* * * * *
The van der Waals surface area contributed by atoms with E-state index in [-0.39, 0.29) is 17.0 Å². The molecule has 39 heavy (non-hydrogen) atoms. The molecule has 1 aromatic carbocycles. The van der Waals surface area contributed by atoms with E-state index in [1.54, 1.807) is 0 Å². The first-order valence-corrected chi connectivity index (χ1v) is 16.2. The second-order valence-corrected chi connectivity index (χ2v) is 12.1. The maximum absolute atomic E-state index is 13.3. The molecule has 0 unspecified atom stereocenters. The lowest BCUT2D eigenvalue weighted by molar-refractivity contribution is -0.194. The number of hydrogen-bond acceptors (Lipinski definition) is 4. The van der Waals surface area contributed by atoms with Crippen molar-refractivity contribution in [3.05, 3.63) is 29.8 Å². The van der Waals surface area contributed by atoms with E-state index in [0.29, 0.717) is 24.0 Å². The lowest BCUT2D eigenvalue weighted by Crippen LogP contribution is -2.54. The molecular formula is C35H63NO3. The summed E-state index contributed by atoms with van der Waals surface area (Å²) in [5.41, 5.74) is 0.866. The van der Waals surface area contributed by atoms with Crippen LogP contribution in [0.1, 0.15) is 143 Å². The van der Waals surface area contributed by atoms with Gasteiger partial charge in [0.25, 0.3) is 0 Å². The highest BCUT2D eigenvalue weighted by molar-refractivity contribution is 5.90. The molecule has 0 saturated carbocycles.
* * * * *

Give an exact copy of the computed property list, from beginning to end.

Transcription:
The van der Waals surface area contributed by atoms with E-state index in [-0.39, 0.29) is 17.0 Å². The molecule has 39 heavy (non-hydrogen) atoms. The molecule has 1 aromatic carbocycles. The van der Waals surface area contributed by atoms with E-state index in [1.54, 1.807) is 0 Å². The first-order valence-corrected chi connectivity index (χ1v) is 16.2. The second-order valence-corrected chi connectivity index (χ2v) is 12.1. The maximum absolute atomic E-state index is 13.3. The molecule has 0 unspecified atom stereocenters. The lowest BCUT2D eigenvalue weighted by molar-refractivity contribution is -0.194. The number of hydrogen-bond acceptors (Lipinski definition) is 4. The van der Waals surface area contributed by atoms with Crippen molar-refractivity contribution in [3.05, 3.63) is 29.8 Å². The van der Waals surface area contributed by atoms with E-state index in [0.29, 0.717) is 24.0 Å². The lowest BCUT2D eigenvalue weighted by Crippen LogP contribution is -2.54. The molecular formula is C35H63NO3. The summed E-state index contributed by atoms with van der Waals surface area (Å²) in [5.41, 5.74) is 0.866. The van der Waals surface area contributed by atoms with Crippen LogP contribution in [0.1, 0.15) is 143 Å². The van der Waals surface area contributed by atoms with Gasteiger partial charge in [0.25, 0.3) is 0 Å². The highest BCUT2D eigenvalue weighted by molar-refractivity contribution is 5.90. The molecule has 0 saturated carbocycles.